I recently upgraded internet in my small apartment (approx 750 square feet) to 1 gigabit down / 1 gigabit up service with Verizon FIOS.

I currently have an ASUS RT-AC66R router with about 10 clients, a mix of hardwired and wireless. I am looking to achieve gigabit-level speeds for both types of clients.

Plugging a desktop directly into the fiberoptic modem via CAT-6e, I achieve just about gigabit speeds -- approx 900Mbps. So I know I am being delivered expected service from my ISP.

However, once connected to the router, I am getting about 600-700 Mbps on a wired connection, and about 200-400Mbps on the wireless 5Ghz network.

What should I look for in terms of hardware to achieve the desired speed? What are features actually worth investing in vs. just marketing FUD from router companies? Is it worth exploring hardware in the consumer space or will I be relegated entirely to enterprise/corporate stuff? I'm also willing to go the DIY route with custom firmware, small PC build running pfsense, etc.

I've been reading posts on SNB forums etc and know that given my small space, 1gigabit+ is certainly achievable. I just need some guidance on what to look for.

Thank you!

  • You cannot get gigabit for wireless as it is always slower than wired.
    – DavidPostill
    Dec 26, 2017 at 14:20
  • 3
    Lies. It's usually slower, but afaik, 802.11ac has been known to reach 1 Gbps of practical transfer. (Sure, most of it is either with enterprise-grade hardware or under marketing-friendly lab conditions.) Same story as with "300 Mbps Wireless-N", I suppose.
    – user1686
    Dec 26, 2017 at 14:24
  • @grawity this is what I've also observed -- it's definitely possible to achieve/at least get close to 1 gigabit, especially in a small space. My apartment is tiny. Ideally, I would solve this w/ consumer-grade due to price but I'm open to all options, including flashing custom router firmware and DIY solutions.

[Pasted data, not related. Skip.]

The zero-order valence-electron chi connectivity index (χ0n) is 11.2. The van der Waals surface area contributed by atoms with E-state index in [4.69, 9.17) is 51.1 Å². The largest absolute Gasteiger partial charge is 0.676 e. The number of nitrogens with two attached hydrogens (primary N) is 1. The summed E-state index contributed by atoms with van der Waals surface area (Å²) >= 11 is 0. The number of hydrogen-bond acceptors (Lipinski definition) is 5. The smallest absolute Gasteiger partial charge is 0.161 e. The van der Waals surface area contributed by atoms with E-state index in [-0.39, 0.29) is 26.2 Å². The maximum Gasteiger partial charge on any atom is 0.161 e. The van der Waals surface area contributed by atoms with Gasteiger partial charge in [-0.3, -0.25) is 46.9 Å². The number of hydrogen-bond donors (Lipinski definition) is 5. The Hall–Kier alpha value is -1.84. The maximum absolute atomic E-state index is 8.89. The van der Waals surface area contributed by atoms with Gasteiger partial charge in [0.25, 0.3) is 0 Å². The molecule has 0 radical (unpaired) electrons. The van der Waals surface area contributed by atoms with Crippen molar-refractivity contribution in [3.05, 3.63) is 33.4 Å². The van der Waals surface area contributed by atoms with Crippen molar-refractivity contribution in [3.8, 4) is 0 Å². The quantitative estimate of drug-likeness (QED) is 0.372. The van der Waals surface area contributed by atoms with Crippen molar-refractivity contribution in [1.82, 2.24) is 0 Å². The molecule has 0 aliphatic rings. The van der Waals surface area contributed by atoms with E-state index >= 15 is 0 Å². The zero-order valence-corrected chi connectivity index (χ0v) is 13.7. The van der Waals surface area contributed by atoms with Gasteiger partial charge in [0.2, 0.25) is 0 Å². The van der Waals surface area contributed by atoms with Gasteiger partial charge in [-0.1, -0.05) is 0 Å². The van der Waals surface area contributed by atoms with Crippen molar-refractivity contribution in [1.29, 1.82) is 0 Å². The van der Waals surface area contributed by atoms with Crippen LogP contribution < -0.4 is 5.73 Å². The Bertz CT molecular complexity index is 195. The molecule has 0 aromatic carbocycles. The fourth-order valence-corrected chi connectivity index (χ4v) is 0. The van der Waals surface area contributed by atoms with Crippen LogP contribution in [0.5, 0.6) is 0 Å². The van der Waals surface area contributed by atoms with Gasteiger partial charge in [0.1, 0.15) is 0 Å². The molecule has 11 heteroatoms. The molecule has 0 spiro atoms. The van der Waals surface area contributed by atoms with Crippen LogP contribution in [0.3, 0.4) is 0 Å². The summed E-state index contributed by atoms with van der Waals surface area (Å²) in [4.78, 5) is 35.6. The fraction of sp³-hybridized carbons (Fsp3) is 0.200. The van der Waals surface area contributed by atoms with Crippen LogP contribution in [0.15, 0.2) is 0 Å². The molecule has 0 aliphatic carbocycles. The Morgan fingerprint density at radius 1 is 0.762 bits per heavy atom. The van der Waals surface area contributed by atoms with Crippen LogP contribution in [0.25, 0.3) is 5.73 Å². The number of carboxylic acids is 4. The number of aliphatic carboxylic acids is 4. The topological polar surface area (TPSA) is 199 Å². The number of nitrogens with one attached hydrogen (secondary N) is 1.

– tdc
    Dec 26, 2017 at 14:28
  • @grawity Maybe. But only if there is no other traffic on the connection
    – DavidPostill
    Dec 26, 2017 at 14:34
  • 3
    I would actually start with the fact that your current router cannot even handle more than 700 Mbps over wired Ethernet, which I think indicates that no matter what Wi-Fi hardware it uses, the main CPU just won't be fast enough.
    – user1686
    Dec 26, 2017 at 17:08

2 Answers 2


It depends on the Wi-Fi hardware for both the router and your device; assuming 802.11ac, you'll need to check: four streams, optional channel bonding, etc., lots of things that are generally hidden under the marketing umbrella of "802.11ac". (The RT-AC66R you linked also mentioned that devices need to be joined on both 2.4 GHz and 5 GHz bands.)

Another thing that makes a significant difference is wireless interference: are there other networks sharing the same channels? If you have 9 other wireless clients, they may be consuming timeslices + bandwidth; did you turn them off before doing bandwidth tests?


First of all, don't be fooled by the marketing hype in wireless. When they say 866Mbps, it means that the theoretical max is an 802.11 rate of 866 and that the TCP throughput (inclusive of overhead) is ~410Mbps. That said, here's a table to better describe your wireless TCP throughput.

2.4GHz (3 Channels 1, 6, 11)
802.11b = 802.11 Rate of 11 (TCP throughput ~5Mbps)
802.11g = 802.11 Rate of 54 (TCP throughput ~20Mbps)

5GHz (23 Channels)
802.11a = 802.11 Rate of 54 (TCP throughput ~23Mbps)
802.11n = 1x1 Rate 150 (TCP throughput ~70Mbps)
802.11n = 2x2 Rate 300 (TCP throughput ~127Mbps)
802.11n = 3x3 Rate 450 (TCP throughput ~220Mbps)
802.11ac = 1x1 433.3 (TCP throughput ~200Mbps)
802.11ac = 2x2 866.7 (TCP throughput ~410Mbps)
802.11ac = 3x3 1300 (TCP throughput ~610Mbps)

Anyway - You get the point. There are so many factors in wireless to get those TCP throughputs. First, you'll need a good signal and there has to be no obstructions between your device and the AP. As the signal gets weaker as your signal travels through obstructions, you'll get less and less optimal performance.

If your wireless card is internal, great. Otherwise, you'll need a USB 3.0 supported laptop. Even with that, the Windows stack has been known to perform poorly with USB wireless drivers. For best wireless performance, you'll need a Macbook Pro. I know that the Macbook is expensive, but it will return close to those TCP throughput results I listed above.

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